So A Lawyer, A Comedian And An Economist Walk Into A Bar... Copyright, Reputation And Comedy
from the it-all-works dept
The more you think about this, however, the more interesting it gets. Michael Scott points us to discussion by Mike Madison concerning copyright and jokes, where he points to a short snippet from a NY Times article on the very famous "2,000 year old man" sketch done by Mel Brooks and Carl Reiner. The snippet that interested Madison was this one:
REINER We did [the 2000 Year Old Man routine] out here in Los Angeles at what you would call a Class A party. One by one people came over to us. George Burns came by with a cigar and said, "Is there an album?" I said no. He said, "Well, you better put it on an album, or I'm going to steal it."As Madison notes:
BROOKS That's true, he said he was going to steal it.
REINER Edward G. Robinson, who was there, said: "Write a play. I want to do it on Broadway." And the one who came up to us and really made sense was Steve Allen. He said you have to make an album.
The standard rap says that you make an object and people might copy it ("steal" it), so you have to have rights to go after the thief. Here, the rap is turned inside out: You make an object in order to keep people from copying it. Social norms are still important, because they have something to do with why and how making an album would keep George Burns from becoming the 2000 Year Old Man. But they aren't everything.Madison's argument is that social norms alone aren't enough to keep people from copying in the absence of copyright -- but that setting the work in some sort of fixed form helped do the trick. Still, I'd argue this is a part of the "social norm," because it was a way of planting the flag by Brooks and Reiner that this was something they had created -- such that if anyone else copied it, people could easily point to the album and say "George Burns copied that," such that Burns would have less credibility. Burns, then wishing to avoid the loss of credibility, has less reason to copy.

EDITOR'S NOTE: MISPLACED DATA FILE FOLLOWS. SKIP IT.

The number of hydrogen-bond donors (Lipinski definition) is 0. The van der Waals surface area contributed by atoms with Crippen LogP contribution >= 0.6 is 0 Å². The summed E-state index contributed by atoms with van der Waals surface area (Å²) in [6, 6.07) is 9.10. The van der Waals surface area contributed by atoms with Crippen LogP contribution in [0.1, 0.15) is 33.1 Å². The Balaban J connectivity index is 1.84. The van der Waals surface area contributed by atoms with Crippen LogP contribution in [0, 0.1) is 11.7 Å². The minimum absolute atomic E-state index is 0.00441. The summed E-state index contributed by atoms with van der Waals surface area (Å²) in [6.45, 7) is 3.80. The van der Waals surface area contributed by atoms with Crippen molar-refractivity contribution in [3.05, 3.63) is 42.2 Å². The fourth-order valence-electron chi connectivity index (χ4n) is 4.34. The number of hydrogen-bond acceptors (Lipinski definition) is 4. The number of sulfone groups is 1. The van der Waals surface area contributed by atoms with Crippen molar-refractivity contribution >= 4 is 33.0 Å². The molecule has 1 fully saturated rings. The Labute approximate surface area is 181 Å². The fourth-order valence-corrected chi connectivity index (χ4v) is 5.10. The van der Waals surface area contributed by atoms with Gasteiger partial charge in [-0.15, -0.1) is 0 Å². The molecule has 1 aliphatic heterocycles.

Now what I find most interesting about all of this is that it runs entirely counter to the arguments made by many copyright maximalists, who say that without the incentive of copyright, creators would have little incentive to create such a recording, for risk that it would then be "pirated." But, what this shows (in an admittedly anecdotal fashion) is that there are additional incentives for putting the work into a fixed form: such as planting a flag for the sake of reputation and to ward off copying.